Now go over to Acts 4:34, “Nor was there anyone among them who lacked; for all who were possessors of lands or houses sold them, and brought the proceeds of the things that were sold.” So, again, they owned houses, and they had lands. As needs came up, they were willing to sell them to meet those needs. But they owned their own property. Look at Acts 4:36-37, which says, “Barnabas having land, sold it, and brought the money and laid it at the apostles’ feet.”

Acts 5 offers further proof that the early Christians had property of their own that they could sell if they chose to in order to raise funds, or they could keep it. They could give a portion of the proceeds from the sale, or they could give it all, as Acts 5:1-5 demonstrates. This scripture also shows that God didn’t strike Ananias and Sapphira dead because of not selling their property. They were struck dead for lying about it:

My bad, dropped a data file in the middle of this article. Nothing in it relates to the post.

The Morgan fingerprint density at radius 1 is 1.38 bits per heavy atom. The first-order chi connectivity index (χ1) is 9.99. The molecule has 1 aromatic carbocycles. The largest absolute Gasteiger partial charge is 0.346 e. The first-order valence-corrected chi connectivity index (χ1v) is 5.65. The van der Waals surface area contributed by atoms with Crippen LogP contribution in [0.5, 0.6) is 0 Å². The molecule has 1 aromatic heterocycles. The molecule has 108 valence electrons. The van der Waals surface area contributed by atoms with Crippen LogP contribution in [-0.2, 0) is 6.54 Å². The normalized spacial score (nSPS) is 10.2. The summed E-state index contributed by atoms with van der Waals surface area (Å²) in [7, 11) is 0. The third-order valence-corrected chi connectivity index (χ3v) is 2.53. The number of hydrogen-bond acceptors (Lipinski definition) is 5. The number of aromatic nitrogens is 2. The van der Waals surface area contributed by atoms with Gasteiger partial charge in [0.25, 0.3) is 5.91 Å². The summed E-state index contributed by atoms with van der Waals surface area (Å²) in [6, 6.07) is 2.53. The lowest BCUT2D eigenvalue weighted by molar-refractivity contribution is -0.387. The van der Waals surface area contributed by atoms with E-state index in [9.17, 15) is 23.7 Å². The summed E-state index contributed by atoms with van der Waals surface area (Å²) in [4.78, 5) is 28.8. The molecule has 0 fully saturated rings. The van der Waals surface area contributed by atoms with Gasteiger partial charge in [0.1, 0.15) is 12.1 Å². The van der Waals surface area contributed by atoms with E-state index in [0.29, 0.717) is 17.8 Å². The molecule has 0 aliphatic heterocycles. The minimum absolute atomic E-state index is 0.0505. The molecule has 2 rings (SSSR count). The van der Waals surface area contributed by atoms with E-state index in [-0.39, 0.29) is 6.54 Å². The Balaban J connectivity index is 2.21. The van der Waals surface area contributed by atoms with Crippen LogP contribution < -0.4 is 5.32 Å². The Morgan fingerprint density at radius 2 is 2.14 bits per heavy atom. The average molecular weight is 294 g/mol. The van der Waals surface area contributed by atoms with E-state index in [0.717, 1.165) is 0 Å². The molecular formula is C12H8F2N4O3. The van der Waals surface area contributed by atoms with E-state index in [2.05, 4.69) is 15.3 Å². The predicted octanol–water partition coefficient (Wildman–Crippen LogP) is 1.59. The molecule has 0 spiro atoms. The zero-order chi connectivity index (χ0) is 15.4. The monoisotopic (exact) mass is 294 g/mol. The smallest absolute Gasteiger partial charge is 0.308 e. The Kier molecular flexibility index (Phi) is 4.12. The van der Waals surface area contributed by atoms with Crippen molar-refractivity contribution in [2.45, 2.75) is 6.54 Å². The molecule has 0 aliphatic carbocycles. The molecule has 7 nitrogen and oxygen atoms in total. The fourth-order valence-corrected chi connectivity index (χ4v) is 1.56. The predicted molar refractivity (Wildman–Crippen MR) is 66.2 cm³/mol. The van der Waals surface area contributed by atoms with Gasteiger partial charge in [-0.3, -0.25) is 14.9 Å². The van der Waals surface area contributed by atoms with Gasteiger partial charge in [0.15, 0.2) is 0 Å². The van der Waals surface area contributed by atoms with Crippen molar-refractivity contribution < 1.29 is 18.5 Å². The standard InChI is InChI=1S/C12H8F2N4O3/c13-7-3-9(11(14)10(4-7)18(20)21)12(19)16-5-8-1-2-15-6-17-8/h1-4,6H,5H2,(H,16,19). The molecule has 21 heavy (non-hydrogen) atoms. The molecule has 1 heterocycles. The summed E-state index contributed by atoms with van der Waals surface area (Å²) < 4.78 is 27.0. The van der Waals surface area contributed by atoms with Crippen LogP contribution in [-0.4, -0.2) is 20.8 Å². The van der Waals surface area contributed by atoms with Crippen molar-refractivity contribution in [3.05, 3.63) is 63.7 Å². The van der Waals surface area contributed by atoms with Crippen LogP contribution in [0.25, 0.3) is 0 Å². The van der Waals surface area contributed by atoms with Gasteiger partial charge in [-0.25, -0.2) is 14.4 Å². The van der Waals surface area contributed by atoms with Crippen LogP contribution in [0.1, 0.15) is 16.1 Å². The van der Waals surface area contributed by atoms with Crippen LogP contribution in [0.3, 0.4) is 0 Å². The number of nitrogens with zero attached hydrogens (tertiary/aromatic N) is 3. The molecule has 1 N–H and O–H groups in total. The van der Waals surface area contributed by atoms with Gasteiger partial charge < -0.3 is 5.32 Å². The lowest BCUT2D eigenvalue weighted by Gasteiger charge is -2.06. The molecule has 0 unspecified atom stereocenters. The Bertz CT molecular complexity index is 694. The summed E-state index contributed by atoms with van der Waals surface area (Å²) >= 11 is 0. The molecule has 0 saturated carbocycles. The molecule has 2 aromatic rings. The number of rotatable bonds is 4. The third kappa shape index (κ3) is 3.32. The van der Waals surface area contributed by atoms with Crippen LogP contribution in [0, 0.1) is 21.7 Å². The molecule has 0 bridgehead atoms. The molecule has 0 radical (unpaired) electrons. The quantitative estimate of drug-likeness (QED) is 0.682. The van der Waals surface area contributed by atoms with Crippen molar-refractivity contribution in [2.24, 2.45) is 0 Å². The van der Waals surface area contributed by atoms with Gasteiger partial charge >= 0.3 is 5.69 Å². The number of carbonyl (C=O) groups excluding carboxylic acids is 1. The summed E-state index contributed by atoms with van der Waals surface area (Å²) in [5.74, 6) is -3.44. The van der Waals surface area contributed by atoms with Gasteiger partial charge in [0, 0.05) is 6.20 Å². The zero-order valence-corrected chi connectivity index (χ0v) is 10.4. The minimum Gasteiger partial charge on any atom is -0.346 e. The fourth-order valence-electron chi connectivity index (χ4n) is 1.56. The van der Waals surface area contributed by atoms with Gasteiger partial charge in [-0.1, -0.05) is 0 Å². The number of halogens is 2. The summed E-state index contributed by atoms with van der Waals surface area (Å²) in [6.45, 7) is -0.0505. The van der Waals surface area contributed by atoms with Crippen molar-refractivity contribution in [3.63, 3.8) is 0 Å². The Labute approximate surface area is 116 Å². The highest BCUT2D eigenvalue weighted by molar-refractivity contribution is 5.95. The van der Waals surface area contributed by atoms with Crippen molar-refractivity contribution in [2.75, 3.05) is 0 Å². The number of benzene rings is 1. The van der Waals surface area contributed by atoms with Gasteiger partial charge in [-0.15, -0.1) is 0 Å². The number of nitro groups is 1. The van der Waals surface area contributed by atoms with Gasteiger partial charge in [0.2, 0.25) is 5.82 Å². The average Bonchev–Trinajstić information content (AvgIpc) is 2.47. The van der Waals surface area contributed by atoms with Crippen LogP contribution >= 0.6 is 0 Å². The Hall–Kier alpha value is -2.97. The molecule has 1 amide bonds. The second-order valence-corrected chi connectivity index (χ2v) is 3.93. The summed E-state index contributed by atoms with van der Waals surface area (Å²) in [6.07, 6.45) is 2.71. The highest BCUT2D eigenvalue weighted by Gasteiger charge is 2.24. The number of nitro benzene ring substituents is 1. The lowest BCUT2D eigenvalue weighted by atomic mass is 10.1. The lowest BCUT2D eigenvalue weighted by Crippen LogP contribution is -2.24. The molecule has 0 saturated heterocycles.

But a certain man named Ananias, with Sapphira his wife, sold a possession.


Note well: They sold a possession—which means they owned it and had the right to sell it or not. Now continue:


And he kept back part of the proceeds, his wife also being aware of it, and brought a certain part and laid it at the apostles’ feet. But Peter said, “Ananias, why has Satan filled your heart to lie to the Holy Spirit and keep back part of the price of the land for yourself? While it remained, was it not your own? And after it was sold, was it not in your own control? Why have you conceived this thing in your heart? You have not lied to men but to God.”